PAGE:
N3b: There is ENE in a single lymph node on the same side as the primary tumor, and it is larger than 3 cm. Or, cancer has spread to many lymph nodes, and at least 1 has ENE. Or, there is ENE in a single lymph node on the opposite side of the primary tumor that is 3 cm or smaller.

HPV-related oropharyngeal cancer—clinical

NX: The regional lymph nodes cannot be evaluated.

N0 (N plus zero): There is no evidence of cancer in the regional lymph nodes.

N1: The cancer has spread to 1 or more lymph nodes on the same side as the primary tumor, and the cancer found in the node is 6 cm or smaller.

N2: Cancer has spread to 1 or more lymph nodes on either side of the body, and none is larger than 6 cm.

N3: The cancer is found in a lymph node and is larger than 6 cm.

HPV-related oropharyngeal cancer—pathological

NX: The regional lymph nodes cannot be evaluated.

pN0 (N plus zero): There is no evidence of cancer in the regional lymph nodes.

pN1: The cancer has spread to 1 to 4 lymph nodes.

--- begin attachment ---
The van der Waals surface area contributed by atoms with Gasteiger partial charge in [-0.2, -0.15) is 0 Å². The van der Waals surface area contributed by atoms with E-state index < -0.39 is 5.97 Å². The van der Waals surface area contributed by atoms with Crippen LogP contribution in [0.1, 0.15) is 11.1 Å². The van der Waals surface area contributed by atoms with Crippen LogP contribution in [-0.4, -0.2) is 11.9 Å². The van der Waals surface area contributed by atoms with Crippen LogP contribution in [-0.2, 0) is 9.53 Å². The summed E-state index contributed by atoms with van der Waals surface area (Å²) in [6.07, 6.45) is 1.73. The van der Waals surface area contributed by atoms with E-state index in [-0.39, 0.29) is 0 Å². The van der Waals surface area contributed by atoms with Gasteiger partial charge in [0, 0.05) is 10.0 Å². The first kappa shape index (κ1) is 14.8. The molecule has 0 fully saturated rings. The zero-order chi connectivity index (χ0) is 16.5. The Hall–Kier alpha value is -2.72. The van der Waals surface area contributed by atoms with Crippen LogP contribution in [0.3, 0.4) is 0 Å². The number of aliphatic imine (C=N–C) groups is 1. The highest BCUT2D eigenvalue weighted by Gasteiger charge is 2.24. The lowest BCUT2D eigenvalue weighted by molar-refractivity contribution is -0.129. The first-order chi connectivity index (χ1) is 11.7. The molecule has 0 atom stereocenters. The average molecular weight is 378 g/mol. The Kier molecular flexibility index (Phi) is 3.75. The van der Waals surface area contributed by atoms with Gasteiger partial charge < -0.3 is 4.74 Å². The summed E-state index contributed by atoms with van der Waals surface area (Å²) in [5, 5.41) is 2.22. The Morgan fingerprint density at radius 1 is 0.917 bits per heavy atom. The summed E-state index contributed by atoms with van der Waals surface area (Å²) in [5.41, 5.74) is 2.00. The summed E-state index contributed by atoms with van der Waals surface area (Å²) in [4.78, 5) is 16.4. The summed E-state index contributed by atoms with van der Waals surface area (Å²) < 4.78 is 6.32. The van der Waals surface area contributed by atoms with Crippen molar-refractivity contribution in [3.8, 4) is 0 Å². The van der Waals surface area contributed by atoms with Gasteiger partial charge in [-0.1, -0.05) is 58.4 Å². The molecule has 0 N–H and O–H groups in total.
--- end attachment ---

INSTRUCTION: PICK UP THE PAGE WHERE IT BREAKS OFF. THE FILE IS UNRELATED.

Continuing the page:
pN2: Cancer has spread to more than 4 lymph nodes.

Metastasis (M)

The "M" in the TNM system indicates whether the cancer has spread to other parts of the body, called distant metastasis.

M0 (M plus zero): Cancer has not spread to other parts of the body.

M1: Cancer has spread to other parts of the body.

Cancer stage grouping

Doctors combine the T, N, and M information to say what stage the cancer is.

Oral cavity

Stage 1: The tumor is 2 centimeters (cm) or smaller, and the depth of invasion is 5 millimeters (mm) or less. The cancer has not spread to lymph nodes or other parts of the body (T1, N0, M0).

Stage II: The tumor is 2 cm or smaller, and the depth of invasion is between 5 and 10 mm. Or, the tumor is larger than 2 cm but not larger than 4 cm, and the depth of invasion is 10 mm or less. The cancer has not spread to lymph nodes or other parts of the body (T2, N0, M0).

Stage III: Either of the following applies:

  • The tumor is larger than 4 cm, or it is any tumor with a depth of invasion greater than 10 mm. The cancer has not spread to lymph nodes or other parts of the body (T3, N0, M0).

  • The tumor is any size, but it has not invaded nearby structures of the oral cavity. There is cancer in a single lymph node on the same side as the primary tumor, and the cancer is 3 cm or smaller. There is no ENE. Cancer has not spread to other parts of the body (T1–T3, N1, M0).